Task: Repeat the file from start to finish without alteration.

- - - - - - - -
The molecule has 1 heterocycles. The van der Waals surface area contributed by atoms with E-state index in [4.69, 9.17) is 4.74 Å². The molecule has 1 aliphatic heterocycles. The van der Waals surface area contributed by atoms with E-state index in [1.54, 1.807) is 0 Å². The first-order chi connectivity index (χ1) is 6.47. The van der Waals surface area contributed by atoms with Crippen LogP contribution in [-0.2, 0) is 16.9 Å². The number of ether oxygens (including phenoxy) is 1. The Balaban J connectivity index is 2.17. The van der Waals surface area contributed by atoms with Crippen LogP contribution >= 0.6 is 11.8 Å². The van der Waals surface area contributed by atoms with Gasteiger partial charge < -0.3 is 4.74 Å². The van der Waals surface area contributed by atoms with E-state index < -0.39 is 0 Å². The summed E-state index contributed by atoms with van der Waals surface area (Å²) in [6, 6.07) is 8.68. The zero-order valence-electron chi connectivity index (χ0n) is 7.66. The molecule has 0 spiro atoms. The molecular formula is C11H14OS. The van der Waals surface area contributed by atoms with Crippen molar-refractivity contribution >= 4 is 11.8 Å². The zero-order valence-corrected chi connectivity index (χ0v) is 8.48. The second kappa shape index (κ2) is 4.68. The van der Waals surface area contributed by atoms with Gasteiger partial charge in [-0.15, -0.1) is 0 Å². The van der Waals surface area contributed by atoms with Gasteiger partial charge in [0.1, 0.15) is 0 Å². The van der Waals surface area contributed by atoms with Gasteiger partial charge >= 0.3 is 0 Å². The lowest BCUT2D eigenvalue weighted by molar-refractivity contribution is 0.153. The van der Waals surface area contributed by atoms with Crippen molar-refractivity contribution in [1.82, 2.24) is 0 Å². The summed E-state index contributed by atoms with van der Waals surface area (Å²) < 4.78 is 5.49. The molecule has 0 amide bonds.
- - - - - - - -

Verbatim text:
The molecule has 1 heterocycles. The van der Waals surface area contributed by atoms with E-state index in [4.69, 9.17) is 4.74 Å². The molecule has 1 aliphatic heterocycles. The van der Waals surface area contributed by atoms with E-state index in [1.54, 1.807) is 0 Å². The first-order chi connectivity index (χ1) is 6.47. The van der Waals surface area contributed by atoms with Crippen LogP contribution in [-0.2, 0) is 16.9 Å². The number of ether oxygens (including phenoxy) is 1. The Balaban J connectivity index is 2.17. The van der Waals surface area contributed by atoms with Crippen LogP contribution >= 0.6 is 11.8 Å². The van der Waals surface area contributed by atoms with Gasteiger partial charge < -0.3 is 4.74 Å². The van der Waals surface area contributed by atoms with E-state index < -0.39 is 0 Å². The summed E-state index contributed by atoms with van der Waals surface area (Å²) in [6, 6.07) is 8.68. The zero-order valence-electron chi connectivity index (χ0n) is 7.66. The molecule has 0 spiro atoms. The molecular formula is C11H14OS. The van der Waals surface area contributed by atoms with Crippen molar-refractivity contribution >= 4 is 11.8 Å². The zero-order valence-corrected chi connectivity index (χ0v) is 8.48. The second kappa shape index (κ2) is 4.68. The van der Waals surface area contributed by atoms with Gasteiger partial charge in [-0.15, -0.1) is 0 Å². The van der Waals surface area contributed by atoms with Gasteiger partial charge in [0.1, 0.15) is 0 Å². The van der Waals surface area contributed by atoms with Gasteiger partial charge >= 0.3 is 0 Å². The lowest BCUT2D eigenvalue weighted by molar-refractivity contribution is 0.153. The van der Waals surface area contributed by atoms with Crippen molar-refractivity contribution in [1.82, 2.24) is 0 Å². The summed E-state index contributed by atoms with van der Waals surface area (Å²) < 4.78 is 5.49. The molecule has 0 amide bonds.